Exhibit examines wartime’s lethal homophobia

Through Oct. 2, Battery Park City’s Museum of Jewish Heritage presents an exhibition (produced by the United States Holocaust Memorial Museum in Washington, D.C.) that examines the Nazi regime’s persecution of German’s gay community. Photo by Kelsy Chauvin.
Through Oct. 2, Battery Park City’s Museum of Jewish Heritage presents an exhibition (produced by the United States Holocaust Memorial Museum in Washington, DC) that examines the Nazi regime’s persecution of Germany’s gay community. Photo by Kelsy Chauvin.

BY KELSY CHAUVIN | Coinciding with LGBT Pride Month, the Museum of Jewish Heritage in Battery Park City has a new exhibit about the plight of gays during the Holocaust. “Nazi Persecution of Homosexuals 1933-1945,” which opened on May 29, examines the history of gay men and lesbians during Adolph Hitler’s regime as well as the German criminal statute that led to their systemic oppression.

“The exhibition explores why homosexual behavior was identified as a danger to Nazi society and how the Nazi regime attempted to eliminate it,” said exhibition curator Edward Phillips. “The Nazis believed it was possible to ‘cure’ homosexual behavior through labor and ‘re-education.’ Their efforts to eradicate homosexuality left gay men subject to imprisonment, castration, institutionalization, and deportation to concentration camps.”

The traveling exhibit is on display in Lower Manhattan through October 2. It was produced by the United States Holocaust Memorial Museum (ushmm.org) in Washington, and consists of a series of panels organized according to phases in the persecution of gays over the 12 years of Nazi rule.

The panels cover topics beginning with the ascendancy of liberalism in Germany during the Weimar Era, from 1919 to 1933. As explained in the exhibit, those years brought to big cities like Berlin “rapid growth, social diversity, and a permissive atmosphere” that saw flourishing artists’ communities, as well as cafés, bars, and dance halls that allowed same-sex “friendship leagues” to form.

But that tolerant heyday vanished with the 1933 appointment of Hitler as chancellor. Armed with the 1871 German Criminal Code provision known as Paragraph 175, which criminalized homosexual acts between men, Hitler seized the opportunity to persecute those labeled as degenerates, alleging that they threatened the country’s “disciplined masculinity.”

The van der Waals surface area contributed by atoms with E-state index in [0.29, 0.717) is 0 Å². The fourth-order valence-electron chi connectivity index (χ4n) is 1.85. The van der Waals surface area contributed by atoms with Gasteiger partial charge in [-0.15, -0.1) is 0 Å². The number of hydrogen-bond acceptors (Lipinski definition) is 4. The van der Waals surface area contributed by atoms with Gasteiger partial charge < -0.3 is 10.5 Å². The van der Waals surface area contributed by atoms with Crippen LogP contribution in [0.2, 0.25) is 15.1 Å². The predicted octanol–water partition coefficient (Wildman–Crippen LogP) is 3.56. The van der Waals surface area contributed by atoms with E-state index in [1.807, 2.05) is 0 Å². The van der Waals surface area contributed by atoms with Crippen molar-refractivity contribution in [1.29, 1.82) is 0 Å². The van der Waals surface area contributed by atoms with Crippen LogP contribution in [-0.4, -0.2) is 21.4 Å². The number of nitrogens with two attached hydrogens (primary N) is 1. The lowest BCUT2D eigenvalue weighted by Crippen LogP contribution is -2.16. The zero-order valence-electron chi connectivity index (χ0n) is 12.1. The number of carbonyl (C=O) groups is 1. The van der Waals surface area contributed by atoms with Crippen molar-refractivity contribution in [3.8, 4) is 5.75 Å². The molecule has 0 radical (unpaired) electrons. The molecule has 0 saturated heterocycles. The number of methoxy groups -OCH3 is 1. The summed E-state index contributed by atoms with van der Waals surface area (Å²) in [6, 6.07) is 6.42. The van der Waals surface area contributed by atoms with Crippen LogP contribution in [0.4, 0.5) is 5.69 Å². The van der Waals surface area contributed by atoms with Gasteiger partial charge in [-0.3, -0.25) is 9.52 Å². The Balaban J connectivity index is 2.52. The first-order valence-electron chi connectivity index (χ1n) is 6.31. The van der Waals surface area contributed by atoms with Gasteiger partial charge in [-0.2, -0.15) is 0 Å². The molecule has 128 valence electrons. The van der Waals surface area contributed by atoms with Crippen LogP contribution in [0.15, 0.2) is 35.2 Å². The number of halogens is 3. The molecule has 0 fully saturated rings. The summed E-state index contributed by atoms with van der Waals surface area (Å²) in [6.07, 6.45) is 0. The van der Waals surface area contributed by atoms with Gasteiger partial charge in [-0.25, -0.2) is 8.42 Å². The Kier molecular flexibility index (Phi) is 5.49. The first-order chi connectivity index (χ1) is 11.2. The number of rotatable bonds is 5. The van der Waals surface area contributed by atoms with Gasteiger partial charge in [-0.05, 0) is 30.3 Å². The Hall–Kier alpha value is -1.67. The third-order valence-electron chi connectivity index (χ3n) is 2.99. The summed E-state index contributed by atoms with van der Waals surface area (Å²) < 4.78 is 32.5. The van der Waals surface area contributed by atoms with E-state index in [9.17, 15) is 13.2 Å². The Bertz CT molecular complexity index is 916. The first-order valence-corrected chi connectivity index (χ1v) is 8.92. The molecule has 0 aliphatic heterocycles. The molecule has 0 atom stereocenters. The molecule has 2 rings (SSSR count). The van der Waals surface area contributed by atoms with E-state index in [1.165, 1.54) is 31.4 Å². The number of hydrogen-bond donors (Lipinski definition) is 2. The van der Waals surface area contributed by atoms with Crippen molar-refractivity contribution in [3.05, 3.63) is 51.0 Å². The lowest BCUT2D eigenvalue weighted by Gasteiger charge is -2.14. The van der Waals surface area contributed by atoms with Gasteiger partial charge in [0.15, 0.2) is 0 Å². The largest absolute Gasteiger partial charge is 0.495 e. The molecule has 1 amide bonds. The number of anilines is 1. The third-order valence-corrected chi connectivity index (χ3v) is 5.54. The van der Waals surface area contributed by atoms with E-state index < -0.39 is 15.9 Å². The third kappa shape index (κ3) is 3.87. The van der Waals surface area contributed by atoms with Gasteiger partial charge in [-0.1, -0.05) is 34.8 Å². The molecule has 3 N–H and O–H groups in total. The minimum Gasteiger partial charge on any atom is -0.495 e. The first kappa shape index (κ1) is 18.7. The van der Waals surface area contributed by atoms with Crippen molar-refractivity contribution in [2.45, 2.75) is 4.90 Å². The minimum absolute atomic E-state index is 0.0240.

The law did not apply to lesbians, and in general women were targeted less than gay men. The exhibit touches only glancingly on the treatment of lesbians, but notes that women were prized as wives and mothers for a nation that faced a declining birth rate. The lesbians who were persecuted were typically deemed “asocials,” a Nazi catchall term for non-conformity. Their stories are not well-documented, and thus are an obvious missing element of this exhibit.

In all, about 100,000 men were arrested for violating Nazi Germany’s anti-homosexuality statutes, and of these, approximately 50,000 were sentenced to prison. Somewhere between 5,000 and 15,000 men were sent to concentration camps on similar charges, where an unknown number of them died. Other groups that suffered similar fates included the Roma (Gypsies), those with disabilities, Soviet prisoners of war, and Jehovah’s Witnesses.

While the exhibit is educational and sorrowful, it manages to convey both the big picture of homosexual victimization and individual stories that offer elements of uplift, resistance, and even limited triumph. One of those is the story of Willem Arondeus and Frieda Belinfante, two out queer Dutch artists who joined the anti-Nazi resistance and eventually led a group that in 1943 destroyed a Nazi records office in Amsterdam.

Belinfante managed to escape by disguising herself in male drag, hiding in Switzerland and eventually emigrating to the United States in 1947. Arondeus, however, was captured and executed. His last message proudly stated, “Let it be known that homosexuals are not cowards.”

Individual stories like these are a key part of the mission at the Museum of Jewish Heritage, which calls itself “a living memorial to the Holocaust.”

“The mission of our museum has always been to tell the story of the Holocaust not from the point of view of the perpetrators, but from the perspective of the victims,” said the museum’s director, Dr. David G. Marwell. “This exhibition tells the story of lesser-known victims of Nazi persecution and is an important contribution to our understanding of the period.”

Part of that living legacy will unfold throughout June with several special events. Sundays in June at noon, the museum hosts “Yellow Stars, Pink Triangles,” a new tour of its core exhibition with a focus on the Nazi persecution of gays. The tours will be conducted on a walk-in basis.

The museum’s director, Dr. David G. Marwell, said, “Many people don’t know the full extent of the Nazi campaign to eradicate homosexuality.” Photo by Kelsy Chauvin.

In addition to the space devoted to LGBT exhibit itself, the Jewish Museum also provides reading and conversation areas with related books to further explore the suffering the LGBT community endured under the Nazi regime.

“Many people don’t know the full extent of the Nazi campaign to eradicate homosexuality,” said Marwell. “We look forward to shedding light on this important subject.”

“Nazi Persecution of Homosexuals 1933-1945” is on display at the Museum of Jewish Heritage (36 Battery Pl., at First Pl.) though Oct. 2. Open Sun.Tues. & Thurs., 10 a.m.5:45 p.m.; Wed. 10 a.m.8 p.m.; and Fri. 10 a.m.5 p.m. Tickets are $12, $10 for seniors, $7 for students, and free for children under 12 (and Wed. 4-8 p.m). For tickets, visit mjhnyc.org or call 646-437-4202. For more information, visit mjhnyc.org/npoh.